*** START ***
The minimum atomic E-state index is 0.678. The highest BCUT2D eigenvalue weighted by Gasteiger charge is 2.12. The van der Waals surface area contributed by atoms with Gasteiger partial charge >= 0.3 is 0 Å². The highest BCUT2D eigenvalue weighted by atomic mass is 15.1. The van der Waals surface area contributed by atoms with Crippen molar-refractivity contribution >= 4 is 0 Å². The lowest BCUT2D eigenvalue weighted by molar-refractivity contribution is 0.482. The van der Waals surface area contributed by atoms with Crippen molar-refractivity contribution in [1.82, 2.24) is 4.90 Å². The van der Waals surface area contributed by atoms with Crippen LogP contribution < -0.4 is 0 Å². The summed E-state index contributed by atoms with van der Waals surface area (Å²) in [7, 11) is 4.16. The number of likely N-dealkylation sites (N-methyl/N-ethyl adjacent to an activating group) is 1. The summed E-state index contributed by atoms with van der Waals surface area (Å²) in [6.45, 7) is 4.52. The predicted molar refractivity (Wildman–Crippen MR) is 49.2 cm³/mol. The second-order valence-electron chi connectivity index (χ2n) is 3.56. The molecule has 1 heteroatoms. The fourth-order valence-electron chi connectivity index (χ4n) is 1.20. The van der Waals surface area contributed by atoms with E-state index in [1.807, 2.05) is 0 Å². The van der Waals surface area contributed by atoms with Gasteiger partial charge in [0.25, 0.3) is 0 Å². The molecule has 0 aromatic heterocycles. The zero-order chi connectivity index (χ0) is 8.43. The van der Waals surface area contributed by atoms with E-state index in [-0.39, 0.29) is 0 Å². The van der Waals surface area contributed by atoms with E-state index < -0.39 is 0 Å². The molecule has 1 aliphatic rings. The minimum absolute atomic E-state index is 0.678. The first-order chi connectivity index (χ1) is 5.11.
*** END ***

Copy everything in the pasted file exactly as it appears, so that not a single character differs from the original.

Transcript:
The minimum atomic E-state index is 0.678. The highest BCUT2D eigenvalue weighted by Gasteiger charge is 2.12. The van der Waals surface area contributed by atoms with Gasteiger partial charge >= 0.3 is 0 Å². The highest BCUT2D eigenvalue weighted by atomic mass is 15.1. The van der Waals surface area contributed by atoms with Crippen molar-refractivity contribution >= 4 is 0 Å². The lowest BCUT2D eigenvalue weighted by molar-refractivity contribution is 0.482. The van der Waals surface area contributed by atoms with Crippen molar-refractivity contribution in [1.82, 2.24) is 4.90 Å². The van der Waals surface area contributed by atoms with Crippen LogP contribution < -0.4 is 0 Å². The summed E-state index contributed by atoms with van der Waals surface area (Å²) in [7, 11) is 4.16. The number of likely N-dealkylation sites (N-methyl/N-ethyl adjacent to an activating group) is 1. The summed E-state index contributed by atoms with van der Waals surface area (Å²) in [6.45, 7) is 4.52. The predicted molar refractivity (Wildman–Crippen MR) is 49.2 cm³/mol. The second-order valence-electron chi connectivity index (χ2n) is 3.56. The molecule has 1 heteroatoms. The fourth-order valence-electron chi connectivity index (χ4n) is 1.20. The van der Waals surface area contributed by atoms with E-state index in [1.807, 2.05) is 0 Å². The van der Waals surface area contributed by atoms with Gasteiger partial charge in [0.25, 0.3) is 0 Å². The molecule has 0 aromatic heterocycles. The zero-order chi connectivity index (χ0) is 8.43. The van der Waals surface area contributed by atoms with E-state index in [-0.39, 0.29) is 0 Å². The van der Waals surface area contributed by atoms with E-state index < -0.39 is 0 Å². The molecule has 1 aliphatic rings. The minimum absolute atomic E-state index is 0.678. The first-order chi connectivity index (χ1) is 5.11.